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Please use this identifier to cite or link to this item: http://hdl.handle.net/1942/13888

Title: Effects of elevated CO2 and N fertilization on plant and soil carbon pools of managed grasslands: a meta-analysis
Authors: Sillen, W. M. A.
Dieleman, W. I. J.
Issue Date: 2012
Citation: BIOGEOSCIENCES, 9 (6), p. 2247-2258
Abstract: Elevated atmospheric CO2 levels and increasing nitrogen deposition both stimulate plant production in terrestrial ecosystems. Moreover, nitrogen deposition could alleviate an increasing nitrogen limitation experienced by plants exposed to elevated CO2 concentrations. However, an increased rate of C flux through the soil compartment as a consequence of elevated CO2 concentrations has been suggested to limit C sequestration in terrestrial ecosystems, questioning the potential for terrestrial C uptake to mitigate increasing atmospheric CO2 concentrations. Our study used data from 77 published studies applying elevated CO2 and/or N fertilization treatment to monitor carbon storage potential in grasslands, and considered the influence of management practices involving biomass removal or irrigation on the elevated CO2 effects. Our results confirmed a positive effect of elevated CO2 levels and nitrogen fertilization on plant growth, but revealed that N availability is essential for the increased C influx under elevated CO2 to propagate into below-ground C pools. However, moderate nutrient additions also promoted decomposition processes in elevated CO2, reducing the potential for increased soil C storage. An important role was attributed to the CO2 response of root biomass in soil carbon responses to elevated CO2, since there was a lower potential for increases in soil C content when root biomass increased. Future elevated CO2 concentrations and increasing N deposition might thus increase C storage in plant biomass, but the potential for increased soil C storage is limited.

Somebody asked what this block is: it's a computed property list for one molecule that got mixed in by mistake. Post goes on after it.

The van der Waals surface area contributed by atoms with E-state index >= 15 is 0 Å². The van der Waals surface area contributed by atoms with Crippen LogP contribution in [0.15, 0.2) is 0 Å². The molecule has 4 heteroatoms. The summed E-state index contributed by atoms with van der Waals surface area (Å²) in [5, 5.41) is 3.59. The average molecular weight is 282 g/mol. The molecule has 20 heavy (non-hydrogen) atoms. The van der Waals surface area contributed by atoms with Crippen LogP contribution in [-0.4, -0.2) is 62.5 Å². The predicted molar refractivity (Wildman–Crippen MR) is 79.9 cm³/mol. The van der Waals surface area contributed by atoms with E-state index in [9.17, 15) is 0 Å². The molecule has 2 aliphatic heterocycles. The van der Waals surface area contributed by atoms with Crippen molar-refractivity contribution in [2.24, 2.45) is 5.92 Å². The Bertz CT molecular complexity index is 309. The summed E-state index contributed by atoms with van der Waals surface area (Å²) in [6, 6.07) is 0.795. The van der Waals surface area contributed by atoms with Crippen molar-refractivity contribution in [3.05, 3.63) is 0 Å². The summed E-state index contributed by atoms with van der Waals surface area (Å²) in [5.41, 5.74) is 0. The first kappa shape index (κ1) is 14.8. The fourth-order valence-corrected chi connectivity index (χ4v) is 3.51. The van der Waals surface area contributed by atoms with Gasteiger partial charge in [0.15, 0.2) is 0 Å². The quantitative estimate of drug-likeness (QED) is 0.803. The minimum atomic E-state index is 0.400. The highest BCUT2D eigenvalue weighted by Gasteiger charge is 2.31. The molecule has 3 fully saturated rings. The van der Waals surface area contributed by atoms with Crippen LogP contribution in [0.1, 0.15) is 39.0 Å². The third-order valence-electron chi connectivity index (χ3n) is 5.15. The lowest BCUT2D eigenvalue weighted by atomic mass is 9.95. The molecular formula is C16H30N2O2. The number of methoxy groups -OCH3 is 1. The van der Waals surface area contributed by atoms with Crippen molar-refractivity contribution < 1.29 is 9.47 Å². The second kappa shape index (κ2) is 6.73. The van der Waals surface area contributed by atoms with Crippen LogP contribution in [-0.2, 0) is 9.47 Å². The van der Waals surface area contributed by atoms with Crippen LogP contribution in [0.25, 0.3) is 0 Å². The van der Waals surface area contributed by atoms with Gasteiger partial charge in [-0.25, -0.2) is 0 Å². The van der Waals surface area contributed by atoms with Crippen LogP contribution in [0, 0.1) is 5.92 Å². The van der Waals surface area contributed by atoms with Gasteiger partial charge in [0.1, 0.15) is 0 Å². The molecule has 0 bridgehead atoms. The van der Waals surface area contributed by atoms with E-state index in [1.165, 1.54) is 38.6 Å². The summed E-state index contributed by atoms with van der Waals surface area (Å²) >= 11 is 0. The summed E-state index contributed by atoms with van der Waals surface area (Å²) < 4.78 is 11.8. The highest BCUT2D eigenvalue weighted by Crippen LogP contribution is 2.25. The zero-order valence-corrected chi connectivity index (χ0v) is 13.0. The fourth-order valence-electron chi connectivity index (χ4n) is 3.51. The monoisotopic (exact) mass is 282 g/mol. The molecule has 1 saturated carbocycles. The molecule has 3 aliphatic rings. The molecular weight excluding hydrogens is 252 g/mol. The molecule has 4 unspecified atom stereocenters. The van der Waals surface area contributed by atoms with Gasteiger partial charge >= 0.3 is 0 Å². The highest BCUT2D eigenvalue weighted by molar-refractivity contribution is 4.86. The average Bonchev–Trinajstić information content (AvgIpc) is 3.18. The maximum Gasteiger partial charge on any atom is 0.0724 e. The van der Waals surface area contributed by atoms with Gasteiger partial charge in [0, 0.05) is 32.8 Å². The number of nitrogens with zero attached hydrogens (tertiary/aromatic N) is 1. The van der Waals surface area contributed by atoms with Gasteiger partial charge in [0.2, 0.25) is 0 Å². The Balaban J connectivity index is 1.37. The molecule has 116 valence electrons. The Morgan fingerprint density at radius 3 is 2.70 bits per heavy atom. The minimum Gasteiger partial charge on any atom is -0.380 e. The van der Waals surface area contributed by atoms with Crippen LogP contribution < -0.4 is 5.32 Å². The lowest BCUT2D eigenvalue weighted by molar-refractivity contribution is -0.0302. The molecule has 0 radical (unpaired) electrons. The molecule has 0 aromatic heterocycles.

Notes: [Sillen, W. M. A.; Dieleman, W. I. J.] Univ Antwerp, Res Grp Plant & Vegetat Ecol, B-2610 Antwerp, Belgium. [Sillen, W. M. A.] Hasselt Univ, Ctr Environm Sci, B-3590 Diepenbeek, Belgium. [Dieleman, W. I. J.] James Cook Univ, Sch Earth & Environm Sci, Smithfield 4878, Australia.
URI: http://hdl.handle.net/1942/13888
DOI: 10.5194/bg-9-2247-2012
ISI #: 000305830000019
ISSN: 1726-4170
Category: A1
Type: Journal Contribution
Validation: ecoom, 2013
Appears in Collections: Research publications

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